Personally I favour the phrase “Specification by Example” over the more commonly used term “Behaviour Driven Development” (BDD). That is because I demand the specifications are by example but only encourage my developers to do outside-in test first development (from BDD).
Behaviour Driven Development (BDD)
In the last couple of years there has been a step change in automated testing. Automated testing is now more pervasive – I expect teams to be doing some kind of automated testing – but more significantly the focus is moving from unit tests (almost a given) to more user focussed tests. If we have to write down requirements, and most teams need to, then we may as well write the requirements so the requirements can also be automated tests.
Getting executable requirements demands a process change and there is a pretty good offering from Behaviour Driven Development (BDD). BDD borrows the test first aspect of Test Driven Development (TDD). A developer must:
- write a test or tests
- write the code to meet the test
- run the test to verify the code works
- repeat until done
BDD also promotes outside-in TDD. In other words do TDD for functional/acceptance tests first then write unit tests as part of coding. In test first outside-in development the developers:
- write a acceptance test or tests for the behaviour of interest
- write the code to meet the acceptance test
- write a unit test or tests
- write the code to meet the unit test
- run the unit tests to verify the code works
- repeat until done
- run the acceptance test to verify the code works
- repeat until done
I love that process, I just don’t like the BDD tag. It is all in the name. I’m a huge fan of User Stories that define behaviour and BDD follows that model by demanding the tests are written in terms of the desired behaviour. Seems fair enough but it is exactly the emphasis on behaviour that I object to.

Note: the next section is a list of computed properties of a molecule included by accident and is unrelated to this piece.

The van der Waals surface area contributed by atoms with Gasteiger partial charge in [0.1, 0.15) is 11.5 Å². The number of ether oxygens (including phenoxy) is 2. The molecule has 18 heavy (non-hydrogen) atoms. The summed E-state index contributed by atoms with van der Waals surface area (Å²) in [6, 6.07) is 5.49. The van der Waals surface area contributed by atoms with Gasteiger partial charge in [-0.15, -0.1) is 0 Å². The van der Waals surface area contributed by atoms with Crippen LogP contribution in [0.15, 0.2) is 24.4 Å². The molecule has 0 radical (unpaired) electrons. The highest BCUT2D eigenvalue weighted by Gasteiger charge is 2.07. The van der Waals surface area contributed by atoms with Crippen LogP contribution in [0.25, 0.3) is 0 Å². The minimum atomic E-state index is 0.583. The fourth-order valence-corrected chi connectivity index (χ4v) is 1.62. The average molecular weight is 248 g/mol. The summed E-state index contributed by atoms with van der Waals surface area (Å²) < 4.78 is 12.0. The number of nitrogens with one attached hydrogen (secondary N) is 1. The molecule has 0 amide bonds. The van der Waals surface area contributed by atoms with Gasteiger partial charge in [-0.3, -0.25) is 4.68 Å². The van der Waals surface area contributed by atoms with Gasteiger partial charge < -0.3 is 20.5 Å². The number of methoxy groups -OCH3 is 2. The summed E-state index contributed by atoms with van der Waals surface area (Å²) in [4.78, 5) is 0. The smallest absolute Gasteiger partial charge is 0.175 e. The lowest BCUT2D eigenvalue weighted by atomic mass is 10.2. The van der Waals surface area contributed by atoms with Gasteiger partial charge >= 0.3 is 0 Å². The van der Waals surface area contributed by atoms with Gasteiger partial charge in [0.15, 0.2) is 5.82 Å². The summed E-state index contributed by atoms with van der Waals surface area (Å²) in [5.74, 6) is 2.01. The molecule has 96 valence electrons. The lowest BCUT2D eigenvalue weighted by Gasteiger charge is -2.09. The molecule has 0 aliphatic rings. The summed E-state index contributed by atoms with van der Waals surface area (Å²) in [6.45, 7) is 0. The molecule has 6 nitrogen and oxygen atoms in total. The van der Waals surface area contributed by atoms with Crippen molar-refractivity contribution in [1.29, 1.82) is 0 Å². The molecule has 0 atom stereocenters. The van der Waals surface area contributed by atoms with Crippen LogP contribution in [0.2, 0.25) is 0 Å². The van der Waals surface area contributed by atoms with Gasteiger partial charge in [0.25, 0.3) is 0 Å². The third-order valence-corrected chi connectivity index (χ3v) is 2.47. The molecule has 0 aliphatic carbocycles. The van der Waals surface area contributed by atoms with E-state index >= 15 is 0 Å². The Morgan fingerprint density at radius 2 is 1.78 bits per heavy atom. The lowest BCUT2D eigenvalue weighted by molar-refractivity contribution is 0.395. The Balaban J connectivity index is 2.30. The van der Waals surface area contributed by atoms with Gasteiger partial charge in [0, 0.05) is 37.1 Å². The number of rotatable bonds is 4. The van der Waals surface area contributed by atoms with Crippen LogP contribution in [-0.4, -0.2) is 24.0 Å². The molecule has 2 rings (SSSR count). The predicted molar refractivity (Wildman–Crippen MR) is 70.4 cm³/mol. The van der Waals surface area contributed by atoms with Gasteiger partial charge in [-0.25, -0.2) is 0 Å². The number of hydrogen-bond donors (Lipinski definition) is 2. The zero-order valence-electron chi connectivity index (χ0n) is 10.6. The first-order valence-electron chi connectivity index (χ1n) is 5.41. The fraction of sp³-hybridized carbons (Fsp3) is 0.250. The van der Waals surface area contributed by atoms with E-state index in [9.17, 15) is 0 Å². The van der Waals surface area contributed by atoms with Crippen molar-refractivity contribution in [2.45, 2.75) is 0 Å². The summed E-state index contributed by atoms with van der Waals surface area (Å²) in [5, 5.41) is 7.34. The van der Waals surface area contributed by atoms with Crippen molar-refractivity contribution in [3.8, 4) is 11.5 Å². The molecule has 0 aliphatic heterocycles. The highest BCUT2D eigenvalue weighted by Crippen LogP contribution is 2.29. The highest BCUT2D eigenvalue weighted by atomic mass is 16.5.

The trouble with BDD is that people see the word “behaviour” and start generating automated test scripts to drive the user interface to fulfil the user story. I think that is a mistake. It leads to brittle tests.
If you drop the label “behaviour” then we’re left with the solid but un-attractively named process: outside-in test-first development.
Specification by Example
Gojko Adzic coined the term Specification by Example and it is the title of his book (Adzic, 2011). He choose this name over competitors, such as Behaviour Driven Development (BDD), as the phrase put the focus on the nature of the requirements, “examples”, rather than other things such as the development process or the user interface.
Rachel Davies, in her post BDD in a Nutshell, neatly shows how the requirements aspect of the process works. Specification by example involves conversations. In an Agile team the product owner (PO) discusses the requirements with the team – business analyst (BA), tester (QA), developer (SE) before and during development. Specification by Example just encourages this and formalises it. And delivers very specific examples.
Specification by Example abandons the older style of describing requirements with abstract statements in favour of concrete examples. Hence the name of course. “Concrete” is my term but means the tests are precise, complete, and realistic.
Although some people view Behaviour Driven Development and Specification by Example as synonymous they aren’t really. BDD puts the emphasis on behaviour and is often used to mean the technical testing process. Specification by Example puts the emphasis on the outcome of a requirements process. To repeat what I said at the start of this post, I demand the specifications are by example (outcome from requirements process) and I encourage my developers to do outside-in test first development (technical process). My user stories are usually behavioural but I squirm uncomfortably if the tests are.
In a future post in this series I’ll describe the guidelines I’ve given my team on how to write Specifications by Example.
Adzic, G. (2011). Specification by Example: How successful teams deliver the right software. Manning.
Davies, R. (2012). BDD in a Nutshell. Agile Coach.